June Term, 1871.
Where A and B are jointly indicted with others, for wilfully setting fire to and burning a barn containing grain, and the evidence showed that A and B were not present, but were accessories before the fact: Held, that they could not be convicted as principals under this indictment.
The effect of the act of 1868-'69. chap. 167, entitled "an act in relation to punishments," was not to make "misdemeanors" of offences which were formerly felonies.
INDICTMENT for wilfully burning a barn containing grain, tried before Tourgee, J., at Spring Term, 1871, of CHATHAM Superior Court.
(573) Attorney General for the State.
Howze for defendants.
The defendants with Henderson Nash, Hardy Stewart, Luke Olive and Wyatt Boylan, were jointly indicted for wilfully and feloniously setting fire to and burning a barn, containing grain, the property of one James H. Mimms.
During the progress of the trial the Solicitor for the State offered to prove that the defendants Wilson W. Dewer and William Battle, advised, abetted, aided and procured their co-defendants to burn the said barn, to which defendants objected. Objection overruled, and the evidence allowed.
The defendants' counsel asked the Court to charge the jury, that although they might find the defendants, Dewer and Battle, guilty as accessories before the fact, yet they could not convict under this bill, unless they were present and participated in the burning, which instructions the Court declined to give.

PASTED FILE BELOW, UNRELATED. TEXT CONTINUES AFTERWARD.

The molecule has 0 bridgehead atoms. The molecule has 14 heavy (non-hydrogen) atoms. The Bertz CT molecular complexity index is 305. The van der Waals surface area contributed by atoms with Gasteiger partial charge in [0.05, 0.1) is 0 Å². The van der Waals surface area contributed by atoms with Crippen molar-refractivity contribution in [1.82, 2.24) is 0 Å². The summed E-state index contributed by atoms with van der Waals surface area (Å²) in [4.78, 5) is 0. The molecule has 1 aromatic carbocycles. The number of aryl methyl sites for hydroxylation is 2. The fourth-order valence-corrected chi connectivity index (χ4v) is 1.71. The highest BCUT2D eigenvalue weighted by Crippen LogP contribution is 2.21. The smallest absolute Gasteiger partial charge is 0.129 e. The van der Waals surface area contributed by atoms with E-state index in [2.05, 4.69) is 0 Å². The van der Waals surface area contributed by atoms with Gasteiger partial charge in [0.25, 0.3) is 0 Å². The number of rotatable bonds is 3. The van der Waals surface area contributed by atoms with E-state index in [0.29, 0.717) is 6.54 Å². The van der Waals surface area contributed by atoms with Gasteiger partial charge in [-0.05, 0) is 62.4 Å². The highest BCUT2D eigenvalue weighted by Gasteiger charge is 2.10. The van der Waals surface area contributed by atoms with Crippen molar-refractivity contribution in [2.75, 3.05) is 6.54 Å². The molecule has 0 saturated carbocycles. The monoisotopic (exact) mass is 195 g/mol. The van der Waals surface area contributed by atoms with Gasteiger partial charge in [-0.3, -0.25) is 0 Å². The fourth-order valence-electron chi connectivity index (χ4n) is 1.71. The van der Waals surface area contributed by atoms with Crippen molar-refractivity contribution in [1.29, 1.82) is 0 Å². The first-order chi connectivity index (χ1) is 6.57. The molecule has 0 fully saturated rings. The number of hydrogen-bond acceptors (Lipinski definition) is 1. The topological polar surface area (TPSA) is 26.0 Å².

Verdict guilty, as to all the defendants, except Henderson Nash.
Judgment of the Court, that the defendants Olive and Stewart be imprisoned in the Penitentiary for fifteen years, and Dewer and Battle, for twelve years at hard labor.
Appeal by the defendants, Dewer and Battle.
The act 1868-'9, ch. 167, entitled: "An act in relation to punishment" abolishes the punishment of death, except for the crimes of murder and rape, and substitutes imprisonment in the State's prison for life or for years, for the crime of burning a barn with grain in it; the term is not less than five, nor more than sixty years. The act also abolishes whipping and other corporeal punishments, and substitutes imprisonment in the State's prison.
To support the ruling of his Honor, it is necessary to establish the proposition, that the effect of this statute, is to make all felonies, except murder and rape, "misdemeanors." If that be so, his Honor was right, for there are no accessories before the fact in mere misdemeanors; and all are treated as principals. The statute is entitled: "An act in relation to punishment." Its object is to substitute the Penitentiary for the gallows and the whipping post, that is all. How it can have the further effect, incidentally, to change the grade of crime, we are not able to see. No authority was cited, and no reason was suggested in support of the proposition.
The prisoners might have been indicted and tried as accessories before the fact, and it was error to convict them under an indictment, in which they, with others, are all charged as principals.
Cited: S. v. Green, 119 N.C. 900; S. v. Bryson, 173 N.C. 806; S. v. Surles, 230 N.C. 278; S. v. Jones, 254 N.C. 453.